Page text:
August 26, 2016

What is Snapchat and How Can I Use It for Business?


snapchat

If you’re over 25 years old, there’s a good chance you’ve asked yourself, “What is Snapchat and how can I use it for business?”

Yes, demographics are very important when you consider using Snapchat as the majority of its user base to trends young. That leads to a question you need to answer even before you learn more about the social media platform itself – “Does Snapchat have a place in my marketing mix?”

Should You Use Snapchat for Business?

As with any marketing channel, before you wonder how you can use Snapchat for business, you need to determine if you should.

The Snapchat user base is a good size, coming in around 100 million daily active users worldwide back in August of 2014. That’s a number that’ll cause any marketer to salivate. But wipe your mouth as you consider these Snapchat demographic numbers from December 2014:

  • Age 18-24: 45 percent
  • Age 25-34: 26 percent
  • Age 35-44: 13 percent
  • Age 45-54: 10 percent
  • Age 55-64: 6 percent

As you can see, the majority of Snapchat users are under 34. In reality, the age of Snapchat users may skew even lower as the numbers above did not include 13 – 17 year olds.

Other US numbers include:

  • Percentage of 18-34 year olds in the U.S. that have a Snapchat account: 32.9
  • Percentage of the Class of 2014 (high school) that use Snapchat daily: 46
  • Percentage of U.S. millennial Internet users that access Snapchat regularly: 30

Worldwide, the demographics looked like this in August of 2014:

  • Percentage of Snapchat users that are between 18-24 years old: 45
  • Percentage of Snapchat users under 25 years old: 71

Yep, the majority of Snapchat users worldwide are also under 25.

Conclusion: If you don’t sell to the under-34 crowd, particularly those under 25, Snapchat is likely not the best use of your marketing time and dollars.

If you do sell to the under 34 crowd, then the following statistics demonstrate why you should pay more attention to Snapchat:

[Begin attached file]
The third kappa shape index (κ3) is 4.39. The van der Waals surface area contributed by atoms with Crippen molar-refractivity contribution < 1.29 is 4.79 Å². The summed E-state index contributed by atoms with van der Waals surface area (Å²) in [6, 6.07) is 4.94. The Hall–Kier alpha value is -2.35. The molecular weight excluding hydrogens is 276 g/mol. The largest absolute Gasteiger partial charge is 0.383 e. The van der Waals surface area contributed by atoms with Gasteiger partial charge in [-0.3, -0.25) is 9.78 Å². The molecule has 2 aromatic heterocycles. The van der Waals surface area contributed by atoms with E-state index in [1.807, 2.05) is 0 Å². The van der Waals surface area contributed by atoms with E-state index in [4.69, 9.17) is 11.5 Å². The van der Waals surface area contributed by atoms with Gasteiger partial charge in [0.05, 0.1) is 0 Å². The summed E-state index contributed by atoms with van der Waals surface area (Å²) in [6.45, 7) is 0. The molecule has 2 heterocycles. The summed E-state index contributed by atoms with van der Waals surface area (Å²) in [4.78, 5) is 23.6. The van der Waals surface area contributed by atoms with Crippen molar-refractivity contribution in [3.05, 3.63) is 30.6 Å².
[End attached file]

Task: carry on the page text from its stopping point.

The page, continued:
• Percentage of college students who would likely purchase a product from a brand that sent them a Snapchat coupon: 58
  • Percentage of Snapchat daily users that contribute content: 65
  • Percentage of marketers that use Snapchat: 1

These numbers paint an interesting picture. First, they show that local marketing campaigns, especially those using coupons, have a more that 50 percent chance to work.

Second, they demonstrate that a good number of Snapchat users are active every day. That’s a big plus when you’re looking for customers who will come back to your marketing platform again and again.

Finally, very few marketers are using Snapchat and that means one thing: less competition. You can’t get that on Facebook, Twitter or LinkedIn.

Conclusion: If the demographics are a fit, there are some very compelling reasons to give marketing on Snapchat a try.

What is Snapchat?

Fundamentally, Snapchat is yet another social media network. However, unlike Facebook, Twitter and LinkedIn, your updates (or snaps) don’t stick around for very long. In fact, if you send a snap directly to your followers (called “friends” on Snapchat), it disappears once they’ve viewed it.

Something so ephemeral can come across as flighty and apparently the folks at Snapchat agreed. In 2013, they added the ability to create “stories.” They are a series of snaps that stick around for 24 hours before disappearing, similar to the functionality used by Periscope when it officially launched earlier this year.

Snaps can be either images or videos. You can add captions, stickers and emojis to either type of snap.

This Snapchat review is not going to go into every detail of Snapchat, as they’ve put together a pretty thorough help area. However, let’s take a look at the three primary tabs.

The Snap Tab

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This is where you create your snaps. Here’s a quick rundown, starting in the upper-left corner:

  • The lightning bolt lets you turn your flash on and off.
  • The moon will adjust the brightness if you’re taking a photo with less light place.
  • The Snapchat log takes your to your settings and is where you can add friends to follow.
  • The camera with the circle around it toggles your device between its front and back cameras.